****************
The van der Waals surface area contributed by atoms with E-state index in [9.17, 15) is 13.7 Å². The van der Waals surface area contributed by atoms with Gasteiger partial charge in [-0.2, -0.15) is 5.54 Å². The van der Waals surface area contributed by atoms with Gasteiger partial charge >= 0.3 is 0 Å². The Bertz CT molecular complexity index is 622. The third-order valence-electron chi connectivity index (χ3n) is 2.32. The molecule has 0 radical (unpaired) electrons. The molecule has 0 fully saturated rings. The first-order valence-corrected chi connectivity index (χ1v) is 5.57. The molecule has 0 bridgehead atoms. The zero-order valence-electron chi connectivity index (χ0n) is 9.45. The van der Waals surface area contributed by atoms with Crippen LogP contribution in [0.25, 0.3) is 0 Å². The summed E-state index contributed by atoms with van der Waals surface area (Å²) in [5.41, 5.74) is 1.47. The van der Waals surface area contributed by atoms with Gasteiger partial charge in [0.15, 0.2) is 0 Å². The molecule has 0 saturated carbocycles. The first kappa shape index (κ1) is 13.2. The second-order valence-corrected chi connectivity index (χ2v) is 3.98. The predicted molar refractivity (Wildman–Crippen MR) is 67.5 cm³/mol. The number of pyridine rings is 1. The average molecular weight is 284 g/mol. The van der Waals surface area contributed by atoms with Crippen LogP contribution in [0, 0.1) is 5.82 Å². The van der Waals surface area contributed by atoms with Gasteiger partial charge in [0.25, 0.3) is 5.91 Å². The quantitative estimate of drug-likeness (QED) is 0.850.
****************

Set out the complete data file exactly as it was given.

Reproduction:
The van der Waals surface area contributed by atoms with E-state index in [9.17, 15) is 13.7 Å². The van der Waals surface area contributed by atoms with Gasteiger partial charge in [-0.2, -0.15) is 5.54 Å². The van der Waals surface area contributed by atoms with Gasteiger partial charge >= 0.3 is 0 Å². The Bertz CT molecular complexity index is 622. The third-order valence-electron chi connectivity index (χ3n) is 2.32. The molecule has 0 radical (unpaired) electrons. The molecule has 0 fully saturated rings. The first-order valence-corrected chi connectivity index (χ1v) is 5.57. The molecule has 0 bridgehead atoms. The zero-order valence-electron chi connectivity index (χ0n) is 9.45. The van der Waals surface area contributed by atoms with Crippen LogP contribution in [0.25, 0.3) is 0 Å². The summed E-state index contributed by atoms with van der Waals surface area (Å²) in [5.41, 5.74) is 1.47. The van der Waals surface area contributed by atoms with Gasteiger partial charge in [0.15, 0.2) is 0 Å². The molecule has 0 saturated carbocycles. The first kappa shape index (κ1) is 13.2. The second-order valence-corrected chi connectivity index (χ2v) is 3.98. The predicted molar refractivity (Wildman–Crippen MR) is 67.5 cm³/mol. The number of pyridine rings is 1. The average molecular weight is 284 g/mol. The van der Waals surface area contributed by atoms with Crippen LogP contribution in [0, 0.1) is 5.82 Å². The van der Waals surface area contributed by atoms with Gasteiger partial charge in [0.25, 0.3) is 5.91 Å². The quantitative estimate of drug-likeness (QED) is 0.850.